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Farm worker heat-related fatality—Oregon

Oregon Case Report: 21OR002
Release Date: September 27, 2023

The following report is the product of our Cooperative State partner and is presented here in its original unedited form from the state. The findings and conclusions in this report are those of the individual Cooperative State partner and do not necessarily reflect the views or policy of the National Institute for Occupational Safety and Health.


At approximately 3:38 pm on June 26, 2021, a 38-year-old Hispanic farm labor worker was found unresponsive in the field where he was working. He was part of a five-person work crew installing irrigation lines at an Oregon nursery. The crew had been working on the site since 5 am that morning. They took a morning break at 10 am and a lunch break at noon. When it was time for the afternoon break at 3 pm, the employee did not report back to the van with the other employees. They tried calling his phone, but he had left it in the work passenger van. The crew notified the supervisor about the missing employee. Other work crew employees went into the field to look for the missing farm worker and found him unconscious and face down where he had been working. The other work crew members moved him to a shaded area nearby. Emergency response was called and arrived at the scene in approximately 10 minutes.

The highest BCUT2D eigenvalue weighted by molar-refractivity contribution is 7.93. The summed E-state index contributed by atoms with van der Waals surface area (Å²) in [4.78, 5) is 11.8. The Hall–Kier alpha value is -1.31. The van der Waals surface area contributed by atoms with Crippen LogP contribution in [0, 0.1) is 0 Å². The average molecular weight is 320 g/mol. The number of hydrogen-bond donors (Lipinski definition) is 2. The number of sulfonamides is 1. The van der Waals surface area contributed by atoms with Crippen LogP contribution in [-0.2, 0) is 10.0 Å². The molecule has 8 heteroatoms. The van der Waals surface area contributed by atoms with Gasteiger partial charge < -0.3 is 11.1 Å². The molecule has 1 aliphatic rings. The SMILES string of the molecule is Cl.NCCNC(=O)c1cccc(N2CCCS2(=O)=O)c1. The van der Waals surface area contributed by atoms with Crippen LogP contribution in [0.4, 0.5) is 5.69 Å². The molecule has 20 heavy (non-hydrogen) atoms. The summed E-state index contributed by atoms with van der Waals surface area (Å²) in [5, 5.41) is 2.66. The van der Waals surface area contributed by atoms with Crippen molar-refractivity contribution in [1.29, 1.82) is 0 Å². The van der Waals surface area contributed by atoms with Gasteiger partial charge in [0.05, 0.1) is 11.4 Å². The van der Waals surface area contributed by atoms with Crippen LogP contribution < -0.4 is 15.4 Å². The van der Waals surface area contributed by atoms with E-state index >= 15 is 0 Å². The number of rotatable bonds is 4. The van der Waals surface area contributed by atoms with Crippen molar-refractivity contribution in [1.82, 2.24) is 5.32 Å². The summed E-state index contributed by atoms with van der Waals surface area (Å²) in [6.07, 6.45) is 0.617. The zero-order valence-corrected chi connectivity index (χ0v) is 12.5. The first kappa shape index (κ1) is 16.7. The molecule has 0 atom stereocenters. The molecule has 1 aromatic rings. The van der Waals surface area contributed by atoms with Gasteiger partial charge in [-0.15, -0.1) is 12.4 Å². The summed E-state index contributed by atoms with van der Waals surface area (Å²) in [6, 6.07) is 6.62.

Key contributing factors identified in the investigation include:

  • Environmental heat exposure and lack of acclimatization
  • Failure to implement a work/rest schedule based on heat exposure
  • Lack of adequate shaded areas and consumption of water
  • Inadequate communication with a supervisor or electronic tracking of heat stress symptoms
  • Lack of training on the hazards of heat exposure


Oregon FACE investigators concluded that, to help prevent similar occurrences, employers should:

  • Provide an acclimatization schedule for new employees and appropriate work/rest schedule based on type of work and clothing worn when employees are exposed to environmental heat.
  • Provide adequate access to shade and water when exposed to outdoor environmental heat.
  • Implement communication methods, buddy system, or electronic tracking of heat stress.
  • Train supervisors and employees on the dangers of heat stress and how to recognize symptoms.

Farm worker heat-related fatality—Oregon [PDF – 2 MB]